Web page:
My religion religion is practice, not dogma.

On Sundays I go to the meeting house. T drives me, and we chat. About fifteen or twenty people gather, and chat deeply and joyously. I kiss cheeks, and have two or three good hugs.

I sit in silence in the meeting room. The last time I went in, I was assailed by the holiness of it. Or- I am aware that I have different states of awareness or attention. I may sit with my thoughts chasing their tails, thoughts I have thought before, or I may be in a state where my senses seem heightened, that I can hear a pin drop, I can see wonder and beauty in the grain of the bench. It is “holy”- it seems to facilitate in me altered states which I value. My teacher Amrita writes of silence.

I notice the other people as they come into the room. As I worship with most of them regularly, talk to them, see them in action, I know and value them. I take pleasure in their presence and being.

I may watch the clock for the hour, and think, and- sometimes my thoughts seem to move in a new or useful direction. This may be “inspired”. There are a number of stories about how this might happen. It is the Holy Spirit, moving me, as St Paul says giving words to my inarticulate feelings. Or, it is my unconscious mind, and things drift into consciousness. Sometimes I feel moved to speak this to the Meeting, and sometimes what I say has had particular meaning for others, or what they say has been where I am. Two Friends spoke of resisting this prompting to speak, and being unable to- our Quakerly sobriety lives with vibrant hearts and charismatic Movement.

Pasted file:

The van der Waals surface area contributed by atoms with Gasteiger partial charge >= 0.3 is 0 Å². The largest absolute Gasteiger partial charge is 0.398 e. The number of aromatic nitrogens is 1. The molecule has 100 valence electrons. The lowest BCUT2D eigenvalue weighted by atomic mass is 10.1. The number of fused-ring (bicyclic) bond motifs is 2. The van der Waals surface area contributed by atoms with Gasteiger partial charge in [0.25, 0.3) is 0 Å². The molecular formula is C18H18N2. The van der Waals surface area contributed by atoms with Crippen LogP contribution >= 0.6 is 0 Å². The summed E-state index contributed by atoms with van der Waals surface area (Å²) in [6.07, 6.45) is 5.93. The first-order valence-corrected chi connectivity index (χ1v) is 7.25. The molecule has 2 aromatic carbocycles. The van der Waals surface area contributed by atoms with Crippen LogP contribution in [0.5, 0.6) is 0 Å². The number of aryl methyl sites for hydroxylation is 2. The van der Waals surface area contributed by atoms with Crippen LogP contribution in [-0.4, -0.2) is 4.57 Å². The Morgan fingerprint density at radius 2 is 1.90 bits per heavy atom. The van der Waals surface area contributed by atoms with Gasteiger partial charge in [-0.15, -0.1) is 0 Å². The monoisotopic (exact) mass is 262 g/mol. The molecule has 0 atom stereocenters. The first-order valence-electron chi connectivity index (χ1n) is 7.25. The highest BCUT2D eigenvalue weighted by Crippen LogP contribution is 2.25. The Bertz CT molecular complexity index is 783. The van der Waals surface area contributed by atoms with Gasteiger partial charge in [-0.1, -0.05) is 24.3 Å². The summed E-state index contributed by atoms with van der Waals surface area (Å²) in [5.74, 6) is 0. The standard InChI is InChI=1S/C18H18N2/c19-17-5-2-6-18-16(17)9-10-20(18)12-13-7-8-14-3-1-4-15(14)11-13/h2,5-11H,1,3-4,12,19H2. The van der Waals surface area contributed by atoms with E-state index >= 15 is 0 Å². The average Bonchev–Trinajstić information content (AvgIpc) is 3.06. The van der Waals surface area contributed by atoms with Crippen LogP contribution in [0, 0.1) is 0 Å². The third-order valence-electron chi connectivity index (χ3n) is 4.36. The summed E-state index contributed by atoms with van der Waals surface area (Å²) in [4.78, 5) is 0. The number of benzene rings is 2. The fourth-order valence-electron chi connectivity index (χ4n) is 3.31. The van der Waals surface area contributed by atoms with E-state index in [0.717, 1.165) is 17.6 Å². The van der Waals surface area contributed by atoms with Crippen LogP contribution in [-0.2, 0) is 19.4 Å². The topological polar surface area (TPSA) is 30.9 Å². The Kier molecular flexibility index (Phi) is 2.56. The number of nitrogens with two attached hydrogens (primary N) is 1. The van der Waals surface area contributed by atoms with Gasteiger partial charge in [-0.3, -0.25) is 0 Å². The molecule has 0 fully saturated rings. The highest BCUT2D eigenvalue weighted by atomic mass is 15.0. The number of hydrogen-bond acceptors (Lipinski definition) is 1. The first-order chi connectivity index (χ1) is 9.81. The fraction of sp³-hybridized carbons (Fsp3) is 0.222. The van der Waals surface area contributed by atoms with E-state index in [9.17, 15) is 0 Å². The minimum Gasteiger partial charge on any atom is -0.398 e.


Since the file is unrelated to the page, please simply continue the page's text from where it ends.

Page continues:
Then we chat over coffee.

S says that she needs to talk of these spiritual matters, and is so delighted that she has found people who understand what she means. I joined when I felt driven from my Anglican church, when I could no longer worship disguised as a man, and found I was accepted among Quakers.

I join in with the organisation, as assistant area meeting clerk and now member of Nominations Committee.

What of dogma and doctrine? I have certain experiences, chiefly these senses of holiness or inspiration, which I choose to label with the term God. That may mean any number of things, between the evolved consciousness of this human being in a random universe through some sort of collective unconscious, race memory exhibited in instinctive behaviour, or all-powerful eternal Creator. Sometimes one idea of God seems to fit better than others: for I see in part, and understand in part, and a false understanding may help me to a truer perception.

The Virgin Birth is a story. I do not need to know if it was true in the sense that “Henry VIII had six wives” is true, for I see its beauty. I have words and stories, stimulating and provoking me, to my behoof.

7 thoughts on “My religion

  1. Clare, hmmm. That was a thoughtful, peaceful essay. I am awake next to a restless child, and feel a certain peacefulness descending after reading this one and the one following. Perhaps a manifestation of the Holy Spirit?
    Your friend,


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